I have moved houses Please read the above. If you wish to receive waste in your new location, change your home address in your profile details.

How do I disable my compost listing? Go to your listing details and uncheck the “Accepting waste” checkbox.

My compost listing seems to be disabled, how do I change that? Go to your listing details and check the “Accepting waste” checkbox.

How do I remove my composting space from the map? If you wish to remove your composting space from the map and maintain your ShareWaste account, please contact us.

6 For Donors

Who is a donor? A donor is someone who produces organic waste and makes a decision to donate it to a compost host rather than putting in in garbage (and adding to landfill).

Who can become a donor? A donor can be an individual, a household, a work place, a cafe or other small business producing organic waste suitable for home composting. This includes food waste, egg shells, fruit and vegetable scraps, shredded garden waste, untreated timber waste (mulch, saw dust), spent coffee grounds or grains and other compostable items.

How do I register as a donor? Visit sharewaste.com or download our free app and click on Register as a donor.

How do I get in touch with a compost host?
Open the ShareWaste map (either in the app or at https://sharewaste.com/share-waste). The map should automatically center on your location but you can also use the address bar at the top if it doesn’t. Check to see if there are any markers on the map nearby. Click or tap on any marker to open the listing profile. There’s a “connect with me” button that opens a chat view. You can send a message to the host from here. Introduce yourself briefly and ask if it would be OK to donate your organic waste (it’s always good to mention how much waste you would be donating to make sure the host has enough space for it). When you send he message, the host will receive a message in ShareWaste, an email and (if they use the mobile app) a mobile notification.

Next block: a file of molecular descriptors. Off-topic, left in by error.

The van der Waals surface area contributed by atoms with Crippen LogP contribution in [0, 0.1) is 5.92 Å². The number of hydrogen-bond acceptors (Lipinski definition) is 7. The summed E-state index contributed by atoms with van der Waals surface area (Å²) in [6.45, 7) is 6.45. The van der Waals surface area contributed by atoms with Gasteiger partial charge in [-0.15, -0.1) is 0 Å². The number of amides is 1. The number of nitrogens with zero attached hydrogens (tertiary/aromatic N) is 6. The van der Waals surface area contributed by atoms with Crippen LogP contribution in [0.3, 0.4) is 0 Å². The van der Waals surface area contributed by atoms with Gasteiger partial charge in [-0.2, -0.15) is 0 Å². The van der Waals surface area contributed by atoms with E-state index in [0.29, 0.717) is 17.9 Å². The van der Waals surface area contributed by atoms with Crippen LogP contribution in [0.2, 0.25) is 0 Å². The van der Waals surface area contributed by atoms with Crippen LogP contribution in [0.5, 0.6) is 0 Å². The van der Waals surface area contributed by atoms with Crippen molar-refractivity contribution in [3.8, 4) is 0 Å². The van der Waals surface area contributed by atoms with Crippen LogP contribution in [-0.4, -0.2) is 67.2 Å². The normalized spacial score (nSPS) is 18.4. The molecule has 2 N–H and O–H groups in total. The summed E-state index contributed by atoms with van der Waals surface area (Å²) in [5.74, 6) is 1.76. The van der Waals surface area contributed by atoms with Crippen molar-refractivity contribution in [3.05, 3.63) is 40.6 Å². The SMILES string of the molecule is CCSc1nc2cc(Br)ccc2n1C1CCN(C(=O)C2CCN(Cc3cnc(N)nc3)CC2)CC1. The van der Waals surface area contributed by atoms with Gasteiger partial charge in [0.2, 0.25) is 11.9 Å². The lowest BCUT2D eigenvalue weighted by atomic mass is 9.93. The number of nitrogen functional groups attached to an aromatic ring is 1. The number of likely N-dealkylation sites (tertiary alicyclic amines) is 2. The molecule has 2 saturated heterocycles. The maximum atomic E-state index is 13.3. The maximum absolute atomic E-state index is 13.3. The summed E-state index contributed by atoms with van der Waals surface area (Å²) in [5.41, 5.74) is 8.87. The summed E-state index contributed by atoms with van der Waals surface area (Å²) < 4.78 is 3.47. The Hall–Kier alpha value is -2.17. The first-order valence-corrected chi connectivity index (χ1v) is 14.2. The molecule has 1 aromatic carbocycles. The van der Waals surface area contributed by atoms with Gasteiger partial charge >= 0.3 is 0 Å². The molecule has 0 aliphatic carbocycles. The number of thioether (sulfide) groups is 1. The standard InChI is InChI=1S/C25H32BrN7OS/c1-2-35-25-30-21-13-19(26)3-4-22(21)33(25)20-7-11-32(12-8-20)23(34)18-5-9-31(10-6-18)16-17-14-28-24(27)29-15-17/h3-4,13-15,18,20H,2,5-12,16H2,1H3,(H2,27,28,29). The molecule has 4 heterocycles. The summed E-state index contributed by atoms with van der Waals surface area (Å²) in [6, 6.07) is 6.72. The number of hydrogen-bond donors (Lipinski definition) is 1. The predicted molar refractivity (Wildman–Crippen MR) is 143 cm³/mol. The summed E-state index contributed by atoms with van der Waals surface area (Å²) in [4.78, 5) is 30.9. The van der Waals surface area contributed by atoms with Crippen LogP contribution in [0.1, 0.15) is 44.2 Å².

I have just registered as a donor what shall I do now? 1. Browse the map to find a suitable nearby host and send them a message to offer them your organic waste. Please note that except for community spaces with public access, all compost locations are on private land and you do not have right to enter them or use the compost bin unless the property owner has allowed you to do so! 1. Find a suitable container to collect your waste in and a good spot to store it
1. If the compost host has already replied, communicate with them what items they can accept, in what form how much and how will the drop-off work
1. If the compost host hasn't replied or wasn't a good match for you, keep contacting other hosts until you find a good fit for you. Please be a good person and always reply back to people even if you are not planning to make another contact with them. We’re building a friendly community.
1. Now you're ready to start collecting your waste
1. Once your container is full, arrange the first drop-off with your host
1. Voilà, you've made it. Now it's all about creating a routine and making this new wonderful habit stick. Well done!

I have contacted a host and haven't received a reply?
Just be patient and give them a few days. People have lives outside their email inboxes. ;) If they don't reply after a few days, we suggest you simply contact another host in the area.

There are no nearby compost hosts in my area ShareWaste does not manage any composting sites – they are all in private, council or commercial hands – and neither we can register any new sites. Every listing is registered by an individual or an administrator who is responsible for that compost site. If there are no sites near you, it probably means the locals don't know about ShareWaste. There are two things you can do to find yourself a donor soon: